Friday, November 24, 2017
Politics

Fact-checking Tallahassee: See what lobbyists, lawmakers got wrong, and right, during a week of session

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TALLAHASSEE — PolitiFact Florida reporters attended committee hearings, peered in on floor debates and hoofed it to rallies and news conferences during a week of fact-checking lawmakers and lobbyists at the state Capitol.

What we found: Less controversial issues produced largely accurate claims, but the truth suffered on more divisive topics, such as gun control and the "stand your ground" law.

The second week of the 60-day session started on a largely truthful note. On Tuesday, we heard Rosemary Laird, a geriatrician from Winter Park, testify at the Senate Health Policy Committee in favor of SB 1050, which would establish a memory disorder clinic at Florida Hospital in Orange County.

"Currently, half a million Floridians have Alzheimer's disease, and in less than 10 years, a 40 percent growth rate means that another 200,000 Floridians will develop this devastating illness," she said.

The numbers were sourced to a credible scientific paper, though the paper deals in estimates and projections rather than hard, verifiable numbers. We rated Laird's statement Mostly True.

Later that day, we attended a rally by supporters of SB 410 and HB 319, which would enact penalties on employers who pay women less than men, allow victims of discrimination to sue for wages and extend protections to transgender workers. Neither bill has been scheduled for a committee hearing in the Republican-led Legislature.

Patricia Farley, a vice president of the Democratic Women's Club of Florida, told the crowd that "a woman working full-time is paid 79 to 80 cents for every dollar a man is paid, and it's even less for women of color, and on average $11,000 per year is lost simply because she isn't a man."

While her figures match the government's best estimates, a bulletproof number to illustrate the gender gap will always be elusive. The difference in pay can be affected by several murky factors, including the careers women and men choose and time taken off to care for children. In other words, the gap in pay is not solely explained by discrimination. We rated her statement Mostly True.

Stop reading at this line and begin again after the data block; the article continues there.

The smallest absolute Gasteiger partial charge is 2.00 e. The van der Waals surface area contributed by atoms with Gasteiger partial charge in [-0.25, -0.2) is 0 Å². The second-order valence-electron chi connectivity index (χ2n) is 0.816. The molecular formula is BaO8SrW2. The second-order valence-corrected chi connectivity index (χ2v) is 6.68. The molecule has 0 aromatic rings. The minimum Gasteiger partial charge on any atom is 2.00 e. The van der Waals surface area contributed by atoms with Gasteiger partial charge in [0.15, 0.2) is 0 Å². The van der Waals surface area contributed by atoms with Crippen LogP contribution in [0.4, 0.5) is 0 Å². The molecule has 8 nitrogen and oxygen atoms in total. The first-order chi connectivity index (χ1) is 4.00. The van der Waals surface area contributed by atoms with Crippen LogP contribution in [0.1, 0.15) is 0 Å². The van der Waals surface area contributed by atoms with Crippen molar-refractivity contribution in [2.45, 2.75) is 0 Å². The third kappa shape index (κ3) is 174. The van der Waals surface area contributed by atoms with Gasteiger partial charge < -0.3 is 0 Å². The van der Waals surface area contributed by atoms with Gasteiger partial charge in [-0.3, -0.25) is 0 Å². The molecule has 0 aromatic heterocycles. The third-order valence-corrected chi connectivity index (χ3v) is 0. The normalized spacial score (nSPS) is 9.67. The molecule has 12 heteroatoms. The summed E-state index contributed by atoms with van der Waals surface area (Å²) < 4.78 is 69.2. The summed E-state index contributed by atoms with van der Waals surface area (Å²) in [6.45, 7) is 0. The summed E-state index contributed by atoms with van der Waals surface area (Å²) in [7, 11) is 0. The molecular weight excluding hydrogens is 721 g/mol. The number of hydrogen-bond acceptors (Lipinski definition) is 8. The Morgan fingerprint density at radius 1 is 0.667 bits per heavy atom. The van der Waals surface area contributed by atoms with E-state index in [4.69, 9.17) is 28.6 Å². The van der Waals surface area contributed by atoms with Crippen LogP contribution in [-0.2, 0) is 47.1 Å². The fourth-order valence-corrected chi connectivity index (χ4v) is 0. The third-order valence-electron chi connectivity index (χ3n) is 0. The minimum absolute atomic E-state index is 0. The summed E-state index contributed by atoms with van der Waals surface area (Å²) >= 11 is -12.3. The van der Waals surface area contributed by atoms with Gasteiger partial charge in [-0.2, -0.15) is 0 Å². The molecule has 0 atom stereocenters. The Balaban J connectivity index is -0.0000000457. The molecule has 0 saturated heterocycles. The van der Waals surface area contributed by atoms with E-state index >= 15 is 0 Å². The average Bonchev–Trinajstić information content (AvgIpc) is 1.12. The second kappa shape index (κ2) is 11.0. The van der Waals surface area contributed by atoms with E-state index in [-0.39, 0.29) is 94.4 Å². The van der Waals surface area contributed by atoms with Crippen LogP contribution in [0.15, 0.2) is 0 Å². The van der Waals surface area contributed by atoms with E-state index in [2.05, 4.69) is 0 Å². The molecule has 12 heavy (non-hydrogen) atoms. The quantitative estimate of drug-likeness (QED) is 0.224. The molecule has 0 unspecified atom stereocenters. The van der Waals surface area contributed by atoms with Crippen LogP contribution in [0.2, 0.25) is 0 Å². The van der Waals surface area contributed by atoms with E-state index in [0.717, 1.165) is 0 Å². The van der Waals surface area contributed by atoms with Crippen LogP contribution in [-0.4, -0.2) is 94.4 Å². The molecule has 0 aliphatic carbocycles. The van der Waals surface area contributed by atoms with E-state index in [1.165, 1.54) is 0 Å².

On Wednesday morning, we attended a hearing of a House subcommittee on HB 83, which would heighten the penalties for certain violent offenses if the defendant was in the country illegally.

In her testimony against the bill, Ingrid M. Delgado, associate for social concerns for the Florida Conference of Catholic Bishops, said that "unlawful presence" in the United States "is not a crime."

Legal experts said that unlawful presence is a civil violation, which puts the individual at risk for deportation, not for criminal prosecution. However, we also noted that someone who is unlawfully present might still have committed a related crime by entering the United States after having been deported or entering in an illegal manner. This statement earned a Mostly True.

From here the accuracy of statements we checked started to lag.

That afternoon, the full Senate debated SB 128, which would shift the burden of proof from the defendant to the prosecutor in "stand your ground" cases. One supporter, Sen. Dennis Baxley, R-Ocala, made his argument in part by saying this: "So what has happened since 2005? We've seen violent crime continuously go down. Is that not the public policy result that we would want?"

He had a point that crime has gone down significantly since 2005, although "continuously" is overstated since the trend line wobbled upward a few years. The weaker point of his argument is the implication that "stand your ground" played a role in the decline of violent crime. The falling trend in Florida had been happening since the early 1990s and is mirrored at the national level. And at least one peer-reviewed study found that firearm-related homicides in Florida actually increased after the law's passage. We rated his statement Mostly False.

Our final fact-check of the week came Thursday, the day of a news conference by supporters of SB 1334 and HB 1113, a pair of bills that would tighten background checks for firearms.

One of the speakers, Hannah Willard of Equality Florida, said that "experts estimate that 40 percent of gun sales occur in no-questions-asked transactions that often take place at gun shows or on the Internet."

This is a long-standing and flawed talking point for those who support tighter laws on guns. Willard told us she had taken it from a briefing paper by the Brady Campaign to Prevent Gun Violence. PolitiFact has been skeptical of this figure because the supporting data was from 1994 and the study in question also included firearms given as gifts or inheritances, not just sold.

When we asked a co-author of the old paper, Philip Cook of Duke University, whether new data had emerged, he said it finally had in January. (To fact-checkers, this is a very big deal.) The more recent paper found that the actual share without checks was 22 percent.

Cook said the new paper, coming after years of problematic data being used in the political sphere, finally offered a definitive answer to the question of how many gun sales went ahead without background checks. And what the new data showed was hardly a trivial difference — the actual figure is roughly half of the persistent talking point of 40 percent.

We rated the inaccurate zombie statistic False.

Watch out, lawmakers and lobbyists. PolitiFact Florida will be watching.

Staff writer Allison Graves contributed. Read more fact-checks at politifact.com/florida

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